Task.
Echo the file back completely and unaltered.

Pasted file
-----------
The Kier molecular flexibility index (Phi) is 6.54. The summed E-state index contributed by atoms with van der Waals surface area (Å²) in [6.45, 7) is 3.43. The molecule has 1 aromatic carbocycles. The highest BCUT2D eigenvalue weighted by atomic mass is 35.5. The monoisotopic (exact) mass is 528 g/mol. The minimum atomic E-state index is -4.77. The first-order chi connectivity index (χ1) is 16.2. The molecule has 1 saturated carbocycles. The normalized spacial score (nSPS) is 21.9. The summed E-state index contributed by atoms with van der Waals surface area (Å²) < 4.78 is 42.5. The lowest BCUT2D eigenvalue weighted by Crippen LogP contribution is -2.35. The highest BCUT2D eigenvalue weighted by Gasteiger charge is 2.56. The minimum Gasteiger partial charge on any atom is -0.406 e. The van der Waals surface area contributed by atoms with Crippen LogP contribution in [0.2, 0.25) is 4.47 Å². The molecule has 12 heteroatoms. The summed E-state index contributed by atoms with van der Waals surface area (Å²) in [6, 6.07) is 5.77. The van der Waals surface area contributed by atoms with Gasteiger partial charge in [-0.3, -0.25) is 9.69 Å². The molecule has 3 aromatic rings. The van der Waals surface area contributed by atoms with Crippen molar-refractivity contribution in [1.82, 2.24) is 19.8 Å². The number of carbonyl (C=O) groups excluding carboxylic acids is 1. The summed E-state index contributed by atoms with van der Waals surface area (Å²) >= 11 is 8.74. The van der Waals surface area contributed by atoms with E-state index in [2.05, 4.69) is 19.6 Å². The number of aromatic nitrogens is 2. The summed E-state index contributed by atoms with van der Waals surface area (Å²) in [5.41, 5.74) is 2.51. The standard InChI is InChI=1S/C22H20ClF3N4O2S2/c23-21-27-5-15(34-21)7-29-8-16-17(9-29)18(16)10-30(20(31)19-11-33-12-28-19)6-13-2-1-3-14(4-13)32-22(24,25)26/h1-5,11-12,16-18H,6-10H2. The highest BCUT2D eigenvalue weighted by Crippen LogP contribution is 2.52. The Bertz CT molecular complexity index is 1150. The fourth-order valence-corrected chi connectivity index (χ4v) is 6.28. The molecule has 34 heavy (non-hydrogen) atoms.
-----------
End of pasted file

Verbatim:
The Kier molecular flexibility index (Phi) is 6.54. The summed E-state index contributed by atoms with van der Waals surface area (Å²) in [6.45, 7) is 3.43. The molecule has 1 aromatic carbocycles. The highest BCUT2D eigenvalue weighted by atomic mass is 35.5. The monoisotopic (exact) mass is 528 g/mol. The minimum atomic E-state index is -4.77. The first-order chi connectivity index (χ1) is 16.2. The molecule has 1 saturated carbocycles. The normalized spacial score (nSPS) is 21.9. The summed E-state index contributed by atoms with van der Waals surface area (Å²) < 4.78 is 42.5. The lowest BCUT2D eigenvalue weighted by Crippen LogP contribution is -2.35. The highest BCUT2D eigenvalue weighted by Gasteiger charge is 2.56. The minimum Gasteiger partial charge on any atom is -0.406 e. The van der Waals surface area contributed by atoms with Crippen LogP contribution in [0.2, 0.25) is 4.47 Å². The molecule has 12 heteroatoms. The summed E-state index contributed by atoms with van der Waals surface area (Å²) in [6, 6.07) is 5.77. The van der Waals surface area contributed by atoms with Gasteiger partial charge in [-0.3, -0.25) is 9.69 Å². The molecule has 3 aromatic rings. The van der Waals surface area contributed by atoms with Crippen molar-refractivity contribution in [1.82, 2.24) is 19.8 Å². The number of carbonyl (C=O) groups excluding carboxylic acids is 1. The summed E-state index contributed by atoms with van der Waals surface area (Å²) >= 11 is 8.74. The van der Waals surface area contributed by atoms with E-state index in [2.05, 4.69) is 19.6 Å². The number of aromatic nitrogens is 2. The summed E-state index contributed by atoms with van der Waals surface area (Å²) in [5.41, 5.74) is 2.51. The standard InChI is InChI=1S/C22H20ClF3N4O2S2/c23-21-27-5-15(34-21)7-29-8-16-17(9-29)18(16)10-30(20(31)19-11-33-12-28-19)6-13-2-1-3-14(4-13)32-22(24,25)26/h1-5,11-12,16-18H,6-10H2. The highest BCUT2D eigenvalue weighted by Crippen LogP contribution is 2.52. The Bertz CT molecular complexity index is 1150. The fourth-order valence-corrected chi connectivity index (χ4v) is 6.28. The molecule has 34 heavy (non-hydrogen) atoms.